I invite you to take a few moments with me to reflect on today’s Upper Room Devotional below.
Thank you for sharing this early moment of your day with me, with God, and with the thoughts and words of this reading that I hope you will carry with you throughout the coming day and night.
Jeremiah 29:10-14 New Revised Standard Version (NRSV)
10 For thus says the Lord: Only when Babylon’s seventy years are completed will I visit you, and I will fulfill to you my promise and bring you back to this place. 11 For surely I know the plans I have for you, says the Lord, plans for your welfare and not for harm, to give you a future with hope. 12 Then when you call upon me and come and pray to me, I will hear you. 13 When you search for me, you will find me; if you seek me with all your heart, 14 I will let you find me, says the Lord, and I will restore your fortunes and gather you from all the nations and all the places where I have driven you, says the Lord, and I will bring you back to the place from which I sent you into exile.
Tim’s Devotional Reflection for Today
The prophet Jeremiah’s words are for the people to give them hope in a dark time. He wants to assure the people that God will give them “a future with hope.”
A future with hope—what a phrase! Even though Jeremiah was addressing his people in their particular situation, throughout the pages of scripture we see that God wants for every person in every age a future with hope. If you want to know what God has in mind, then that is it in a nutshell.
Hope sustains us in the most difficult times. Paul, in Thessalonians 4:13, writes, “But we do not want you to be uninformed, brothers and sisters, about those who have died, so that you may not grieve as others do who have no hope.” As people of faith we most certainly grieve when someone we love dies, but there is a certain quality to that grief. We grieve with hope.
In Paul’s first letter to the Corinthians, chapter 13, Paul writes that there are three things that last, that endure: faith, hope, and love.
In his book Leading Causes of Life, Larry Pray maintains that hope really needs an adjective to get at its true meaning. That adjective is informed. Here is what he writes:
Informed hope is a leading cause of life. Wishful thinking will not suffice. Optimism devoid of reality can bring us both to denial and despair. But informed hope is grounded in life itself. It is not an event. It is a process. It is not afraid of discouraging facts. It knows that magical thinking is often an escape from life whereas informed hope is of life. Informed hope has a way of saying, “Yes, these untoward events have happened, and there is no way to turn back time. But you still have life to live. Live it!”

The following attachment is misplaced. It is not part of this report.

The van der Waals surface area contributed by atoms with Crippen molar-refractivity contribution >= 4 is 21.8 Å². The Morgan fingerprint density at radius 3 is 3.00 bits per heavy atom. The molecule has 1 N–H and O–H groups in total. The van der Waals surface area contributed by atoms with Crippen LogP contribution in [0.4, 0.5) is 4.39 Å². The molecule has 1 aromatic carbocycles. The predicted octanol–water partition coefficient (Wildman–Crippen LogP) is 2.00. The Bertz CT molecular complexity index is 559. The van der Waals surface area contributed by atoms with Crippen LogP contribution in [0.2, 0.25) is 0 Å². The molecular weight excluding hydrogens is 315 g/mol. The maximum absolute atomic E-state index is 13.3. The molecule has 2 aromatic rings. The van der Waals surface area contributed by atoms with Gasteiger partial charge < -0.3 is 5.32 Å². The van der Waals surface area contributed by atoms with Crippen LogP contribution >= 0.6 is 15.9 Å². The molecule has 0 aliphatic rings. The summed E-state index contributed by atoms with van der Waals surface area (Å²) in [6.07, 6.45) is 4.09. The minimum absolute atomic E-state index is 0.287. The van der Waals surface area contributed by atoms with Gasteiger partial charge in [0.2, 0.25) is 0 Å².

Humans Alone Have the Capacity to Live in the Future. With the exception of humans, animals live in the past and the present alone. They do anticipate an event in the future, but it is based on their experience of the past alone. Our dogs know that a walk is in the future and they are energized with excitement when we pick up the leashes. Why? Not because they have imagined how the leash might be used or what a walk in the neighborhood might be like, but because they have experienced it before and they make the connection with the past to know what is likely coming.
But, the future is as real for humans as the past is for other kinds of animals. The ability to almost “remember” the future as well as the past enables us to see beyond the present. The future draws us as if we remember it already happening. This is called “the memory of the future,” a phrase coined by David Ingvar in 1985. Hope exists in connection with others and in action that blesses others and ourselves. We carry with us a memory of the future—an image of the future as vivid as the past—that draws out life from us and leads us to the kinds of connections and action and blessing that further enhances life and builds up our hope for the time to come. By hope we live in the future.
Several years ago, my friend and member of this church, Paul Driskell, led the congregation in prayer. He had an image he used in that prayer that I jotted down and have remembered through these years: “the sands of hope cannot be eroded by waves of despair.”
There is a lot of theology woven in to hymns. To enhance today’s reading, I recommend listening to “My Hope is Built” by Edward Mote (1834). I hope you will take a few moments to let the words of this message and the emotion that always connects us to music connect with your soul. Listen to this hymn on SoundCloud.
Thank you for sharing this early moment of your day with me, with God, and with the words and music that I hope you will carry with you throughout the coming day and night.
I am so grateful for you, for our church, and for the Love that will see us all through this very difficult time. Please stay safe and well and we’ll be together again in spirit tomorrow morning!
Grace and Peace,
Dr. Tim Bruster